Light an LED with the Raspberry Pi's GPIO

Simple LED Project

LED with Raspberry Pi
LED projects are simple yet satisfying. Richard Saville

Earlier this year I gave you a tour of the Raspberry Pi's GPIO and also recommended some​ really useful breakout boards for identifying pin numbers. Today we continue that theme and start using these pins combined with code and hardware.

The GPIO is how the Raspberry Pi talks to the outside world - "real things" - using code to program the signals and voltages to and from the 40-pin header.

Coding with the GPIO is reasonably simple to get started with, especially for beginner projects such as LEDs and buzzers. With just a couple of components and a few lines of code you can light or flash an LED as part of your project.

This article will show you what you need to light an LED using Python code on your Raspberry Pi, using the traditional 'RPi.GPIO' method.

What You Need

Parts required for the project
Just a few simple and cheap parts are required for this project. Richard Saville

Here's a list of everything you'll need for this little starter project. You should be able to find these items in your favourite maker store or online auction sites.

  • A Raspberry Pi workstation running the latest Raspbian (Pi, screen, keyboard, mouse, power, SD card - all connected)
  • A small breadboard
  • A 5mm LED
  • A 330 ohm resistor
  • 2 male to female jumper wires

Create The Circuit - Step 1

Connecting pins to the breadboard
Connect each pin to the breadboard with jumper wires. Richard Saville

We're going to use 2 GPIO pins for this project, a ground pin (physical pin 39) for the ground leg of the LED, and a generic GPIO pin (GPIO 21, physical pin 40) to power the LED - but only when we decide to - which is where the code comes in.

Firstly, turn off your Raspberry Pi. Now, using the jumper wires, connect the ground pin to a lane on your breadboard. Next do the same for the GPIO pin, connecting to a different lane.

Create The Circuit - Step 2

Full circuit with LED and resistor fitted
The LED and resistor complete the circuit. Richard Saville

Next we add the LED and resistor to the circuit.

LEDs have polarity - meaning they have to be wired in a certain way. They usually have one longer leg which is the anode (positive) leg, and usually a flat edge on the LED plastic head which denotes the cathode (negative) leg.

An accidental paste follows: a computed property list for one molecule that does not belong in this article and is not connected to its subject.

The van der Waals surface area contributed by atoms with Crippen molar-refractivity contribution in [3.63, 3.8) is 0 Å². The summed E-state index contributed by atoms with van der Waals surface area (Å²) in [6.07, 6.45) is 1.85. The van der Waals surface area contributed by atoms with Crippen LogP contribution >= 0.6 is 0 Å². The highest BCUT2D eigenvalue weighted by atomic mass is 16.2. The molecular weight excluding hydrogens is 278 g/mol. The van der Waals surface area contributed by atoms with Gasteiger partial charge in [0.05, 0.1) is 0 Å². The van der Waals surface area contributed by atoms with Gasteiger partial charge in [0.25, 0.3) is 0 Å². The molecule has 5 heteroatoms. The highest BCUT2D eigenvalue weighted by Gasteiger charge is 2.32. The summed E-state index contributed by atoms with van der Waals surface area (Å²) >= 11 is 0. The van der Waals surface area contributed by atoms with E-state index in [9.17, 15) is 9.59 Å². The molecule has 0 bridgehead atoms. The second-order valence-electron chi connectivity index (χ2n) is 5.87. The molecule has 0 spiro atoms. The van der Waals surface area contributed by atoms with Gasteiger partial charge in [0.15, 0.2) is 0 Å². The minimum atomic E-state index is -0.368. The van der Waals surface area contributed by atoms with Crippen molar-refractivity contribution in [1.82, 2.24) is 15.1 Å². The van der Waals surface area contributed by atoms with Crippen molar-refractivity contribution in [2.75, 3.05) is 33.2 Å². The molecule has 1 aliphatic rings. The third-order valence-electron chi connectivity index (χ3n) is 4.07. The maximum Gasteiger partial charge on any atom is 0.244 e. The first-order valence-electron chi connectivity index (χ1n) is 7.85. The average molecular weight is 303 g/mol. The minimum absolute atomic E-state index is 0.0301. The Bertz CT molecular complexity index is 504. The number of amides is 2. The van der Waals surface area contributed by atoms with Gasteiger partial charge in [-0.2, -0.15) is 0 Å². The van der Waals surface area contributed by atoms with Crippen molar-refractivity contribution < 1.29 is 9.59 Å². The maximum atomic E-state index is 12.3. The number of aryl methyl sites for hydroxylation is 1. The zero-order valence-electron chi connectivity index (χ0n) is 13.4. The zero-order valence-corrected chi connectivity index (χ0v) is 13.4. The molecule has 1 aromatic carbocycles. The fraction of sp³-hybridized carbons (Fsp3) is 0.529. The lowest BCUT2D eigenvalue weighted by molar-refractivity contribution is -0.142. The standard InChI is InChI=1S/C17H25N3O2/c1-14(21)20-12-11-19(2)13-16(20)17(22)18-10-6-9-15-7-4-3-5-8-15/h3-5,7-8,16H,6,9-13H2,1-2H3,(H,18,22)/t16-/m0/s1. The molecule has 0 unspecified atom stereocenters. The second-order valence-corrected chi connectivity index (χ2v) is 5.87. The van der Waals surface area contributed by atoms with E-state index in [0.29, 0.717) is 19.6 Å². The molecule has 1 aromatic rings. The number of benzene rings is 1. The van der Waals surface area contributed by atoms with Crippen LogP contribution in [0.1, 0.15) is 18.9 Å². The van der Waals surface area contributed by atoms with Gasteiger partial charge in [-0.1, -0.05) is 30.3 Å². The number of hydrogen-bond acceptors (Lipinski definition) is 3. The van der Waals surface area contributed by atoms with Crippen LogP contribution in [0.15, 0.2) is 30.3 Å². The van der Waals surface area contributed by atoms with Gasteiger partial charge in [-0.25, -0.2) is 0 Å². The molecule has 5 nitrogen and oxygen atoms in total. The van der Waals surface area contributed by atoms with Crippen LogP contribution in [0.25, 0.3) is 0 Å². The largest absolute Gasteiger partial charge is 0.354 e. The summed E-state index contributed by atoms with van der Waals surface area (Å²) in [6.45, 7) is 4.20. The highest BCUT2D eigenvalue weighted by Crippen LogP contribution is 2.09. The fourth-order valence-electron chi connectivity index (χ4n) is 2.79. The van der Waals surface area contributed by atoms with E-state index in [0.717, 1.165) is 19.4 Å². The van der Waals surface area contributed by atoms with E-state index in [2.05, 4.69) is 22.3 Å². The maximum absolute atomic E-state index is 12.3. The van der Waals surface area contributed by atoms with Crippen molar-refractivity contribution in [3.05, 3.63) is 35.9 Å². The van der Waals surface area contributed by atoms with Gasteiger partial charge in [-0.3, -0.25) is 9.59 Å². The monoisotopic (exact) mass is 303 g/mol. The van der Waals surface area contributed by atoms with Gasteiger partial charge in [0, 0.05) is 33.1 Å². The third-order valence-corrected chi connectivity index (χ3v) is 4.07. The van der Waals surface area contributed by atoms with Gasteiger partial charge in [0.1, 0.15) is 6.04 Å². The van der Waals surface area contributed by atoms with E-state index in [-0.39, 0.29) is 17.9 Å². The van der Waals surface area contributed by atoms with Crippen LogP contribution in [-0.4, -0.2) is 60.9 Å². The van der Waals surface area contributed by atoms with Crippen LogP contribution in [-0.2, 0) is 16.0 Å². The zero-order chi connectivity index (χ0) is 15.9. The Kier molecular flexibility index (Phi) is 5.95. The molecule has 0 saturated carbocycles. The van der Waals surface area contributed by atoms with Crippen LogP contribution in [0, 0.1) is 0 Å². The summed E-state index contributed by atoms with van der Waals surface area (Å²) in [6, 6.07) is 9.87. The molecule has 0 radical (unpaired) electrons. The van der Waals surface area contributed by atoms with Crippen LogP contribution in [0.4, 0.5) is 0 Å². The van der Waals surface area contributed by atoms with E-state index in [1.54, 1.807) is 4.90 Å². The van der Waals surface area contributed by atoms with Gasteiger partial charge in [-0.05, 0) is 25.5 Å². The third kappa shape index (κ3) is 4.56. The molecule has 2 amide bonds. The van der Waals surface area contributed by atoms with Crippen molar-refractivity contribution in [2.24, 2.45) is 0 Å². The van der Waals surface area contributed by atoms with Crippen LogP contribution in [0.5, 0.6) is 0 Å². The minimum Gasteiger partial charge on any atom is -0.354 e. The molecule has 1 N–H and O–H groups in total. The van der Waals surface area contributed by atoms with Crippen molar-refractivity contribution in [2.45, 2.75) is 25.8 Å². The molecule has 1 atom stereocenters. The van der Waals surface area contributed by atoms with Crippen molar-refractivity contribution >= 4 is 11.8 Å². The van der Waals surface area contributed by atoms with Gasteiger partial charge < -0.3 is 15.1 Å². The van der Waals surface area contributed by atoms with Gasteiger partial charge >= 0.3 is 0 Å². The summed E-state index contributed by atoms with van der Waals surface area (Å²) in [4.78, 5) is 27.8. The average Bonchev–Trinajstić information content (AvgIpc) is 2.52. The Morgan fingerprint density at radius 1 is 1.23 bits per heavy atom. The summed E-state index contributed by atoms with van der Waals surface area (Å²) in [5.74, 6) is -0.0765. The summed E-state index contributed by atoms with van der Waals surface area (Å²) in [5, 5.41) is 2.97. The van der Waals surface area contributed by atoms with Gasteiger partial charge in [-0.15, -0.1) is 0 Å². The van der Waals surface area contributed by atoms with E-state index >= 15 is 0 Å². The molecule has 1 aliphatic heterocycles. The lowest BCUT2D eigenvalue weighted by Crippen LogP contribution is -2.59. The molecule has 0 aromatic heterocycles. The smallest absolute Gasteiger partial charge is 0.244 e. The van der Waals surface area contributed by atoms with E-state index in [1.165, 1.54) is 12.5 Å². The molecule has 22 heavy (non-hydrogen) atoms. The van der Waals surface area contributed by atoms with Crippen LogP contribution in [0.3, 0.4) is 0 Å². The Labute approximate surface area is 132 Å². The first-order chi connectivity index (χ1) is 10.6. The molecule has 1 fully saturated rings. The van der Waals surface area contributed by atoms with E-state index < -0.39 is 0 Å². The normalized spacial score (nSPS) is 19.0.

A resistor is used to protect both the LED from receiving too much current, and the GPIO pin from 'giving' too much - which could damage both.

There's a bit of a generic resistor rating for standard LEDs - 330ohm. There is some maths behind that, but for now let's focus on the project - you can always look into ohms law and related topics afterwards.

Connect one leg of the resistor to the GND lane on your breadboard, and the other resistor leg to the lane connected to the shorter leg of your LED.

The longer leg of the LED now needs to join the lane connected to the GPIO pin.

Python GPIO Code (RPi.GPIO)

RPi.GPIO code
RPi.GPIO is an excellent library for using the GPIO pins. Richard Saville

At the moment we have a circuit wired up and ready to go, but we haven't told our GPIO pin to send out any power yet, so your LED shouldn't be lit.

Let's make a Python file to tell our GPIO pin to send out some power for 5 seconds and then stop. The latest version of Raspbian will have the necassary GPIO libraries installed already.

Open a terminal window and create a new Python script by entering the following command:

sudo nano

This will open a blank file for us to enter our code. Enter the lines below:

#! /usr/bin/python

# Import the libraries we need
import RPi.GPIO as GPIO
import time

# Set the GPIO mode

# Set the LED GPIO number
LED = 21

# Set the LED GPIO pin as an output

# Turn the GPIO pin on

# Wait 5 seconds

# Turn the GPIO pin off

Press Ctrl+X to save the file. To run the file, enter the following command in the terminal and press enter:

sudo python

The LED should light for 5 seconds then turn off, ending the program.

Why not try changing the 'time.sleep' number to light the LED for different times, or try changing the 'GPIO.output(LED,True)' to 'GPIO.output(LED,False)' and see what happens?